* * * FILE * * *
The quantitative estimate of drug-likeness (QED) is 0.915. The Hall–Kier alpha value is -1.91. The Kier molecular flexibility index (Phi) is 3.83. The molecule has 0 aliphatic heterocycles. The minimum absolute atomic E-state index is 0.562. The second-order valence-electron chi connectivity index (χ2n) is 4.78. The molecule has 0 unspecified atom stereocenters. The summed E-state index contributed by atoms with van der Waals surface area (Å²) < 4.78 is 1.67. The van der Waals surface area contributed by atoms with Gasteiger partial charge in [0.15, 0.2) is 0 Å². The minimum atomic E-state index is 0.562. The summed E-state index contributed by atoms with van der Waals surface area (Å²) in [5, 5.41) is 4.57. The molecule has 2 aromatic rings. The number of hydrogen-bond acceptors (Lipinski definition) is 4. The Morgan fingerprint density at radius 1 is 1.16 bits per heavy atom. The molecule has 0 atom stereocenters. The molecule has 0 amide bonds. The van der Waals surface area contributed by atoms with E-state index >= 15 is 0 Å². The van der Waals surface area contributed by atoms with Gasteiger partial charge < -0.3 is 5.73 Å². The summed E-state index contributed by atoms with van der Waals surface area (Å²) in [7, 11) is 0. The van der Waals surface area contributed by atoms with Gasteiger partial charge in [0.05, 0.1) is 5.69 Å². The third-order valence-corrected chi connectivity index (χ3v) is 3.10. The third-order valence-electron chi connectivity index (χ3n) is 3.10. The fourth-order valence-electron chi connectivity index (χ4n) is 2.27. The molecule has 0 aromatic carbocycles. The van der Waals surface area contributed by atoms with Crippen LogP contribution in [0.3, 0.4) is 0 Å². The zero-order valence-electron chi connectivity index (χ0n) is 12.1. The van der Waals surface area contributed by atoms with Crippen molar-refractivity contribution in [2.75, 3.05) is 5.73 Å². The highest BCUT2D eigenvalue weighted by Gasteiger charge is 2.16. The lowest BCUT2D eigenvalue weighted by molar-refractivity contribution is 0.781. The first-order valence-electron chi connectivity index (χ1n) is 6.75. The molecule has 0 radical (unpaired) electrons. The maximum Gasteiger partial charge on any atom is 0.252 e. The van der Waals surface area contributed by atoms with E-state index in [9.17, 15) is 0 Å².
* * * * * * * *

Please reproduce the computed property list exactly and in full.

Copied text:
The quantitative estimate of drug-likeness (QED) is 0.915. The Hall–Kier alpha value is -1.91. The Kier molecular flexibility index (Phi) is 3.83. The molecule has 0 aliphatic heterocycles. The minimum absolute atomic E-state index is 0.562. The second-order valence-electron chi connectivity index (χ2n) is 4.78. The molecule has 0 unspecified atom stereocenters. The summed E-state index contributed by atoms with van der Waals surface area (Å²) < 4.78 is 1.67. The van der Waals surface area contributed by atoms with Gasteiger partial charge in [0.15, 0.2) is 0 Å². The minimum atomic E-state index is 0.562. The summed E-state index contributed by atoms with van der Waals surface area (Å²) in [5, 5.41) is 4.57. The molecule has 2 aromatic rings. The number of hydrogen-bond acceptors (Lipinski definition) is 4. The Morgan fingerprint density at radius 1 is 1.16 bits per heavy atom. The molecule has 0 atom stereocenters. The molecule has 0 amide bonds. The van der Waals surface area contributed by atoms with E-state index >= 15 is 0 Å². The van der Waals surface area contributed by atoms with Gasteiger partial charge < -0.3 is 5.73 Å². The summed E-state index contributed by atoms with van der Waals surface area (Å²) in [7, 11) is 0. The van der Waals surface area contributed by atoms with Gasteiger partial charge in [0.05, 0.1) is 5.69 Å². The third-order valence-corrected chi connectivity index (χ3v) is 3.10. The third-order valence-electron chi connectivity index (χ3n) is 3.10. The fourth-order valence-electron chi connectivity index (χ4n) is 2.27. The molecule has 0 aromatic carbocycles. The van der Waals surface area contributed by atoms with Crippen LogP contribution in [0.3, 0.4) is 0 Å². The zero-order valence-electron chi connectivity index (χ0n) is 12.1. The van der Waals surface area contributed by atoms with Crippen molar-refractivity contribution in [2.75, 3.05) is 5.73 Å². The highest BCUT2D eigenvalue weighted by Gasteiger charge is 2.16. The lowest BCUT2D eigenvalue weighted by molar-refractivity contribution is 0.781. The first-order valence-electron chi connectivity index (χ1n) is 6.75. The molecule has 0 radical (unpaired) electrons. The maximum Gasteiger partial charge on any atom is 0.252 e. The van der Waals surface area contributed by atoms with E-state index in [9.17, 15) is 0 Å².